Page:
Grad apps: But I haven’t done theoretical research…


So you’re in your final year as an undergraduate and you’re applying to PhD positions in US graduate programs in theoretical physics. You’ve been a good undergrad, so you’ve done your share of undergraduate research. But all your reserach experience is in experimental physics… perhaps not even in the same subfield. How do you incorporate this in your personal statement?

I’ve been asked this question a few times in the past month, so I thought it may be helpful to blog about it. I was in the same position two years ago, having spent most of my undergraduate years associated with a condensed matter experimental group even though my passion in physics is in particle theory.

First of all, yes, you should include this in your personal statement. The faculty reviewing your application care about your research potential, which means you should highlight all research experience you’ve had. If you’ve done plenty of reserach in the same field that you’re applying to, then no problem. But if not, you should still explain how your background in field A is still valuable for a student in field B.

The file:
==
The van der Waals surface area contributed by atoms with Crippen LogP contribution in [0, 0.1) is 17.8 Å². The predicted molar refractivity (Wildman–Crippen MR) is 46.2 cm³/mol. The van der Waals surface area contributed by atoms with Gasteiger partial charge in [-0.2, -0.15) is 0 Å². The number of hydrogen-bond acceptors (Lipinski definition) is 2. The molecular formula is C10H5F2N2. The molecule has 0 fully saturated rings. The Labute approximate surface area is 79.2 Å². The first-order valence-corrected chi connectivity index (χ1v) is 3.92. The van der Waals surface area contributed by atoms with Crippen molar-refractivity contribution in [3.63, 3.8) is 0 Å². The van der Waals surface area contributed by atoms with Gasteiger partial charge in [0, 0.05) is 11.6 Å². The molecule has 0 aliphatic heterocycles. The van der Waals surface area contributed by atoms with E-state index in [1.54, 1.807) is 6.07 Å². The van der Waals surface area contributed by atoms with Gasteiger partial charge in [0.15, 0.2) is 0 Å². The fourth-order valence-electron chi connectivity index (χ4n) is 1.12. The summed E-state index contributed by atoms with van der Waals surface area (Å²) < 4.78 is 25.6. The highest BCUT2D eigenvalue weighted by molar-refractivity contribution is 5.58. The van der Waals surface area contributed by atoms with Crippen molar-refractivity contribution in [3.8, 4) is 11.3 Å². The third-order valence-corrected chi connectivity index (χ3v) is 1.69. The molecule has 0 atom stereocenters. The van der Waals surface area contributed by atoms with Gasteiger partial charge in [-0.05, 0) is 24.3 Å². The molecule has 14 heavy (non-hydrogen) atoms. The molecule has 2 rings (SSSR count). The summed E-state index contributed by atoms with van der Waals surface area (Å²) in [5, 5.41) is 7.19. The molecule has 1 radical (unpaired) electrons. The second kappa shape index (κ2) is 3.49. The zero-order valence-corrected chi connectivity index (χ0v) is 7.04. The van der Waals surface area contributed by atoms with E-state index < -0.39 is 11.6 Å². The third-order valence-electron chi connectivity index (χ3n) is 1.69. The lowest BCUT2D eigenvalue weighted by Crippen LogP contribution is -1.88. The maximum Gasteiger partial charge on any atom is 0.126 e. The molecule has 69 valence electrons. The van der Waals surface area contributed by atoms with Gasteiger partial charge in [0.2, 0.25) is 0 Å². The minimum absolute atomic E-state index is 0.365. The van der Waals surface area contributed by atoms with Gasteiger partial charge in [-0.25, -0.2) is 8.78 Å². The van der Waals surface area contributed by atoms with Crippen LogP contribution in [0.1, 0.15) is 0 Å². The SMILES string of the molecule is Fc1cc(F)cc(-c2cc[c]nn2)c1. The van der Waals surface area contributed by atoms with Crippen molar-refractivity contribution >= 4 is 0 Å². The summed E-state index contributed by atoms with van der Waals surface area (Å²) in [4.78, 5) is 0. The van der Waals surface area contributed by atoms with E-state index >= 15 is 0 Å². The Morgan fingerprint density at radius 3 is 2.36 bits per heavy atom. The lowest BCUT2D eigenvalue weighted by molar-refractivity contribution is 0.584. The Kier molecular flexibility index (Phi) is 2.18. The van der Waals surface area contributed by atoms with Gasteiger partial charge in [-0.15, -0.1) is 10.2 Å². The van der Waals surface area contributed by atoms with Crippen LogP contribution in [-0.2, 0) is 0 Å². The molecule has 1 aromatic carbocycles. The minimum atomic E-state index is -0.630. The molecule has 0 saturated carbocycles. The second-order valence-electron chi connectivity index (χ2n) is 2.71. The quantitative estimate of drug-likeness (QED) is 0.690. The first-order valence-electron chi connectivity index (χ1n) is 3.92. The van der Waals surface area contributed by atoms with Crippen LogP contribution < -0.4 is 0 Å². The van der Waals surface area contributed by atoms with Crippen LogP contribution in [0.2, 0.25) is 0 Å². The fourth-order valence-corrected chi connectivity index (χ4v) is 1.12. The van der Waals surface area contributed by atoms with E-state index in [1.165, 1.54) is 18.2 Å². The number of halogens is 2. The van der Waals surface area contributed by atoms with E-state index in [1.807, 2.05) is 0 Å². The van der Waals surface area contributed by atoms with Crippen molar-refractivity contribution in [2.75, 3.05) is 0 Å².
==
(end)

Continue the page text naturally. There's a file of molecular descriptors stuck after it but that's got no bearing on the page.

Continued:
This might not be obvious, so it requires a bit of thinking about `the big picture’ of what you’ve gotten out of your undergraduate research experience.  Here’s an example from one of my personal statements a while back:

This experience taught me the value of perseverance in research and allowed me to apply my coursework in quantum and statistical physics to experimental problems involving real materials. However, it also helped me realize that my primary interest lay in the phenomenological interface between formal theory and experiment, as I was drawn more to the challenge of constructing models that predict observed data rather than the laboratory ingenuity involved in performing successful experiments.


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